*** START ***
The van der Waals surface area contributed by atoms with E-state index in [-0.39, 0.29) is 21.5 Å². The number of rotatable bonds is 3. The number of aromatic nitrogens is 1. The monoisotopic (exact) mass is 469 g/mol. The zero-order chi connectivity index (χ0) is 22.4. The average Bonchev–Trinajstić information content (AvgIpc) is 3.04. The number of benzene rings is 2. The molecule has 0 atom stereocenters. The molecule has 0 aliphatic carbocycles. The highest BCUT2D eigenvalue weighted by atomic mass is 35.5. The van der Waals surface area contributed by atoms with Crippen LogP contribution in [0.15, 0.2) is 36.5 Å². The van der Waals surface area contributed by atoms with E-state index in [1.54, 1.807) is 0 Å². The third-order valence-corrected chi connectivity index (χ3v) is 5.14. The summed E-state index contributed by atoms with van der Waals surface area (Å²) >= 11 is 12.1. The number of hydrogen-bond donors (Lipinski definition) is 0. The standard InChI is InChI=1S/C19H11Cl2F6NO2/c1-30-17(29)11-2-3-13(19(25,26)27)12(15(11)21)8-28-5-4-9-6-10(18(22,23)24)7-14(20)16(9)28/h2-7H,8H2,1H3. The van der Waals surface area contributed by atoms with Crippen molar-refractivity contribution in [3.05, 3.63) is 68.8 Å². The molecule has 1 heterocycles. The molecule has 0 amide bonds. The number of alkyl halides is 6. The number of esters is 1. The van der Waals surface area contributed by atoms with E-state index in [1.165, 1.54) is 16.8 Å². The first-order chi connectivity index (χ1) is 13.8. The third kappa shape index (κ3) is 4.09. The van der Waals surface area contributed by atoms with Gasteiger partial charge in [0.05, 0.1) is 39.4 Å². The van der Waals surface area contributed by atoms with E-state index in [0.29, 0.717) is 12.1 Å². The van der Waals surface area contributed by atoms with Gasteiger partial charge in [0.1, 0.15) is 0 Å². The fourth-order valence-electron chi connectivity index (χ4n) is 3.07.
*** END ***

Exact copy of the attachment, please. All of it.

The van der Waals surface area contributed by atoms with E-state index in [-0.39, 0.29) is 21.5 Å². The number of rotatable bonds is 3. The number of aromatic nitrogens is 1. The monoisotopic (exact) mass is 469 g/mol. The zero-order chi connectivity index (χ0) is 22.4. The average Bonchev–Trinajstić information content (AvgIpc) is 3.04. The number of benzene rings is 2. The molecule has 0 atom stereocenters. The molecule has 0 aliphatic carbocycles. The highest BCUT2D eigenvalue weighted by atomic mass is 35.5. The van der Waals surface area contributed by atoms with Crippen LogP contribution in [0.15, 0.2) is 36.5 Å². The van der Waals surface area contributed by atoms with E-state index in [1.54, 1.807) is 0 Å². The third-order valence-corrected chi connectivity index (χ3v) is 5.14. The summed E-state index contributed by atoms with van der Waals surface area (Å²) >= 11 is 12.1. The number of hydrogen-bond donors (Lipinski definition) is 0. The standard InChI is InChI=1S/C19H11Cl2F6NO2/c1-30-17(29)11-2-3-13(19(25,26)27)12(15(11)21)8-28-5-4-9-6-10(18(22,23)24)7-14(20)16(9)28/h2-7H,8H2,1H3. The van der Waals surface area contributed by atoms with Crippen molar-refractivity contribution in [3.05, 3.63) is 68.8 Å². The molecule has 1 heterocycles. The molecule has 0 amide bonds. The number of alkyl halides is 6. The number of esters is 1. The van der Waals surface area contributed by atoms with E-state index in [1.165, 1.54) is 16.8 Å². The first-order chi connectivity index (χ1) is 13.8. The third kappa shape index (κ3) is 4.09. The van der Waals surface area contributed by atoms with Gasteiger partial charge in [0.05, 0.1) is 39.4 Å². The van der Waals surface area contributed by atoms with E-state index in [0.29, 0.717) is 12.1 Å². The van der Waals surface area contributed by atoms with Gasteiger partial charge in [0.1, 0.15) is 0 Å². The fourth-order valence-electron chi connectivity index (χ4n) is 3.07.